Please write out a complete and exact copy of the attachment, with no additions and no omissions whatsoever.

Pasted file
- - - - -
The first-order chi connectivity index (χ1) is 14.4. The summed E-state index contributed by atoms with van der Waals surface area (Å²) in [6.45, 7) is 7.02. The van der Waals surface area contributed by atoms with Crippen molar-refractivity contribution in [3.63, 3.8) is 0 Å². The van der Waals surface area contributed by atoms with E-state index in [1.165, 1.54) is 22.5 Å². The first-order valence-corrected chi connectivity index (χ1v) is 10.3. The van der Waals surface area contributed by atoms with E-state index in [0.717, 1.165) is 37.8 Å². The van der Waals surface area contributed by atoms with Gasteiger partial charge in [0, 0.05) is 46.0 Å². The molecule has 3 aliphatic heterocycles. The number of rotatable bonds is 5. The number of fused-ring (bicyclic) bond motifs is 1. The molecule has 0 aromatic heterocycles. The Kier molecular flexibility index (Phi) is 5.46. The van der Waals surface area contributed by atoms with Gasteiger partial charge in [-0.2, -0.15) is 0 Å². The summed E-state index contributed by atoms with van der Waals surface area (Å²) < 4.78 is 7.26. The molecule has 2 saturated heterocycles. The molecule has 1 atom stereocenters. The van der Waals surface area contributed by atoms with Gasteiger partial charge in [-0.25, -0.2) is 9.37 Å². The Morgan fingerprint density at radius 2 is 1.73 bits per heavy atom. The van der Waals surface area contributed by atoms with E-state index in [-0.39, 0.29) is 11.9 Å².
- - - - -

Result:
The first-order chi connectivity index (χ1) is 14.4. The summed E-state index contributed by atoms with van der Waals surface area (Å²) in [6.45, 7) is 7.02. The van der Waals surface area contributed by atoms with Crippen molar-refractivity contribution in [3.63, 3.8) is 0 Å². The van der Waals surface area contributed by atoms with E-state index in [1.165, 1.54) is 22.5 Å². The first-order valence-corrected chi connectivity index (χ1v) is 10.3. The van der Waals surface area contributed by atoms with E-state index in [0.717, 1.165) is 37.8 Å². The van der Waals surface area contributed by atoms with Gasteiger partial charge in [0, 0.05) is 46.0 Å². The molecule has 3 aliphatic heterocycles. The number of rotatable bonds is 5. The number of fused-ring (bicyclic) bond motifs is 1. The molecule has 0 aromatic heterocycles. The Kier molecular flexibility index (Phi) is 5.46. The van der Waals surface area contributed by atoms with Gasteiger partial charge in [-0.2, -0.15) is 0 Å². The summed E-state index contributed by atoms with van der Waals surface area (Å²) < 4.78 is 7.26. The molecule has 2 saturated heterocycles. The molecule has 1 atom stereocenters. The van der Waals surface area contributed by atoms with Gasteiger partial charge in [-0.25, -0.2) is 9.37 Å². The Morgan fingerprint density at radius 2 is 1.73 bits per heavy atom. The van der Waals surface area contributed by atoms with E-state index in [-0.39, 0.29) is 11.9 Å².